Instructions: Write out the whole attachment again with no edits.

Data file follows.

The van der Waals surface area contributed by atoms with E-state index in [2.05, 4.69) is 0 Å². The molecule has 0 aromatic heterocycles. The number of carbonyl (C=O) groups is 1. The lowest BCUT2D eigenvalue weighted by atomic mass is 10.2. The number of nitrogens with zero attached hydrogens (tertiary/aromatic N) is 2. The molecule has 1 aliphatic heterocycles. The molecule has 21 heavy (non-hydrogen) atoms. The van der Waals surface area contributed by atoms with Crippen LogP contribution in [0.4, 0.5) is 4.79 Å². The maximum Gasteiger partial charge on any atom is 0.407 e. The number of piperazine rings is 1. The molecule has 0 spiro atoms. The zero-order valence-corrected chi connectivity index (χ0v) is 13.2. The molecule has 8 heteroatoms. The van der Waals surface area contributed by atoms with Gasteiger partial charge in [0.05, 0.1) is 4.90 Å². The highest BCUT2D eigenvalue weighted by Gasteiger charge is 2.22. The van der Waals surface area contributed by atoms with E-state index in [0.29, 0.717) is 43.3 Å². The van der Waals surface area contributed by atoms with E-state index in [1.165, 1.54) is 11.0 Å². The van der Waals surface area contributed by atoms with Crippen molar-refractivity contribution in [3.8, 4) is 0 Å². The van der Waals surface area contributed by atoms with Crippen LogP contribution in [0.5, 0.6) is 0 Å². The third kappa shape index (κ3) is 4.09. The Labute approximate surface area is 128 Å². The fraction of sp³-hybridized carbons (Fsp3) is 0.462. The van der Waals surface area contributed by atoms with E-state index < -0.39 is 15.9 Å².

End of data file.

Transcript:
The van der Waals surface area contributed by atoms with E-state index in [2.05, 4.69) is 0 Å². The molecule has 0 aromatic heterocycles. The number of carbonyl (C=O) groups is 1. The lowest BCUT2D eigenvalue weighted by atomic mass is 10.2. The number of nitrogens with zero attached hydrogens (tertiary/aromatic N) is 2. The molecule has 1 aliphatic heterocycles. The molecule has 21 heavy (non-hydrogen) atoms. The van der Waals surface area contributed by atoms with Crippen LogP contribution in [0.4, 0.5) is 4.79 Å². The maximum Gasteiger partial charge on any atom is 0.407 e. The number of piperazine rings is 1. The molecule has 0 spiro atoms. The zero-order valence-corrected chi connectivity index (χ0v) is 13.2. The molecule has 8 heteroatoms. The van der Waals surface area contributed by atoms with Gasteiger partial charge in [0.05, 0.1) is 4.90 Å². The highest BCUT2D eigenvalue weighted by Gasteiger charge is 2.22. The van der Waals surface area contributed by atoms with E-state index in [0.29, 0.717) is 43.3 Å². The van der Waals surface area contributed by atoms with E-state index in [1.165, 1.54) is 11.0 Å². The van der Waals surface area contributed by atoms with Crippen molar-refractivity contribution in [3.8, 4) is 0 Å². The van der Waals surface area contributed by atoms with Crippen LogP contribution in [0.5, 0.6) is 0 Å². The third kappa shape index (κ3) is 4.09. The Labute approximate surface area is 128 Å². The fraction of sp³-hybridized carbons (Fsp3) is 0.462. The van der Waals surface area contributed by atoms with E-state index < -0.39 is 15.9 Å².